I would merely add that my limited time speaking with him on the phone recently was one that left me with a smile. Speaking about a Green Party project, he quickly divulged that he was dying of cancer. What made that quick aside memorable, however, was that he did so in the form of a very good joke! His entire approach was laced with humor! When you encounter someone that handles their mortality with a whoopie cushion, you know that the world is a little dimmer because they are gone.
When we talk about lithium, we usually think about its applications in healthcare as an antidepressant. But there’s another property of lithium we don’t think about. It’s an element that is so volatile it begins to spark and crackle as it hits the atmosphere. You need to store lithium in an emulsion of oil because contact with the air will cause a chemical reaction. That’s what Bruce Dixon’s writing is like. Reading him makes your brain feel like it has been lit on fire by a righteous element.
This merely skims the surface of a truly astonishing life and fails to acknowledge many more dimensions that are beyond my own capacity to articulate. In the coming days and weeks others will do this far better than I could ever attempt.
Here we syndicate words of his friend and comrade Tony Ndege of the North Carolina Green Party (NCGP).
It is with a very heavy heart that I bring to you the news of Bruce Dixon’s passing this afternoon at approximately 2:30pm. Many of you may not have had the pleasure of knowing Bruce. However those who did, are aware of his indelible influence on so many of us in NCGP. He had been battling a form of blood cancer for several years.
Bruce was a co-editor of Black Agenda Report and long-time GA Green Party cochair. He is most recently well-known for making the prophetic term Democrat “sheepdog” popular- particularly among those of us disaffected with the duopoly.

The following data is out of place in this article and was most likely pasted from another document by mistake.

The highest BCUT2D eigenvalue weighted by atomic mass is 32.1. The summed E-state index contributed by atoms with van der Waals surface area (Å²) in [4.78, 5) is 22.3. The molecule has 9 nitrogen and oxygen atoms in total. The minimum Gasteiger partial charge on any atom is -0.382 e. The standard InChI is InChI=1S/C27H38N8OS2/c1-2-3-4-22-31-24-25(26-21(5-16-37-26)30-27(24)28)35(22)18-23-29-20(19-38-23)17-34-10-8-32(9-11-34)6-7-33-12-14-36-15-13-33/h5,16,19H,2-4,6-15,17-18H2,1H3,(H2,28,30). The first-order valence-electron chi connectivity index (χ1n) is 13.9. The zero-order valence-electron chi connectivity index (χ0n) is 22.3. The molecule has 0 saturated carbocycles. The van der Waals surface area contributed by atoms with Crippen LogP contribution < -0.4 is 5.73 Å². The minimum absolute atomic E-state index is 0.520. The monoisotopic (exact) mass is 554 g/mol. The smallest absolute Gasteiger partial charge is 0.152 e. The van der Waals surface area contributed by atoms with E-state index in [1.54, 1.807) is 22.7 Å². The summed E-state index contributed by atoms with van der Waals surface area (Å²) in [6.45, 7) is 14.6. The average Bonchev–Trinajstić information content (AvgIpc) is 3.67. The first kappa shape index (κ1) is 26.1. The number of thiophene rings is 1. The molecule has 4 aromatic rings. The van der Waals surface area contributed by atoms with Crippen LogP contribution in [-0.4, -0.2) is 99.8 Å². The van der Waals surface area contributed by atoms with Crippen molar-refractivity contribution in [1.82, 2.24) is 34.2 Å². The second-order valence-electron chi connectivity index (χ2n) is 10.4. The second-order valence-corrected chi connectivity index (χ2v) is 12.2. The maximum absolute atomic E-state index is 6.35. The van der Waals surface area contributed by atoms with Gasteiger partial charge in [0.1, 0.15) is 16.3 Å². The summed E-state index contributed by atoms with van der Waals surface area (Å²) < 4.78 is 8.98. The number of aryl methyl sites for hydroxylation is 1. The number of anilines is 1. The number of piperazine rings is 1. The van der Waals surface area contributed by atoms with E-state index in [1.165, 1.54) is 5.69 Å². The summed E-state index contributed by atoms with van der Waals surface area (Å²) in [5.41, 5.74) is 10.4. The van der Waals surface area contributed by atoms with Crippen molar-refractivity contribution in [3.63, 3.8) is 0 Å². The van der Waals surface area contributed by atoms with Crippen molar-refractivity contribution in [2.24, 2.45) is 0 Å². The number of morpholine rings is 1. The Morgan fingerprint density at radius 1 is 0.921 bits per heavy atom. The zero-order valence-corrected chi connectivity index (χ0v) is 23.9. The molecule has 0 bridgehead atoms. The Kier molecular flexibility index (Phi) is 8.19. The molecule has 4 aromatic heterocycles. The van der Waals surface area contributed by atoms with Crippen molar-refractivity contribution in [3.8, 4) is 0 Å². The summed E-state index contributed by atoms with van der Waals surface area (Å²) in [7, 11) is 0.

Bruce had a biting wit, razor sharp sense of humor and tremendous passion for challenging all of our notions. At his best Bruce was a tremendous writer who made fearless critics of various left issues that almost no one else of his prominence was bold enough to make and he always did so with a no-nonsense, plain-speak bravado.
I became interested in Bruce Dixon and Glen Ford’s strong take downs of President Obama’s policies around the time of the 2012 DNC protests in Charlotte NC. I was hungry at the time for hearing a strong radical black critique of Obama. Many of us who felt the same way felt quite isolated in our criticisms, even among the Left – particularly as Obama’s reelection approached. Bruce played a role in changing our perspectives and confidence in our views. He was also a catalyst in getting me involved in the NCGP when he asked me to help with a tour of Jill Stein in Fall of 2015. His talks about party organizing along with Howie Hawkins helped to inspire NCGP make the correct decision to become a dues paying membership-based party.
For this reason and many many more we thank you Bruce!
Rest In Power Friend.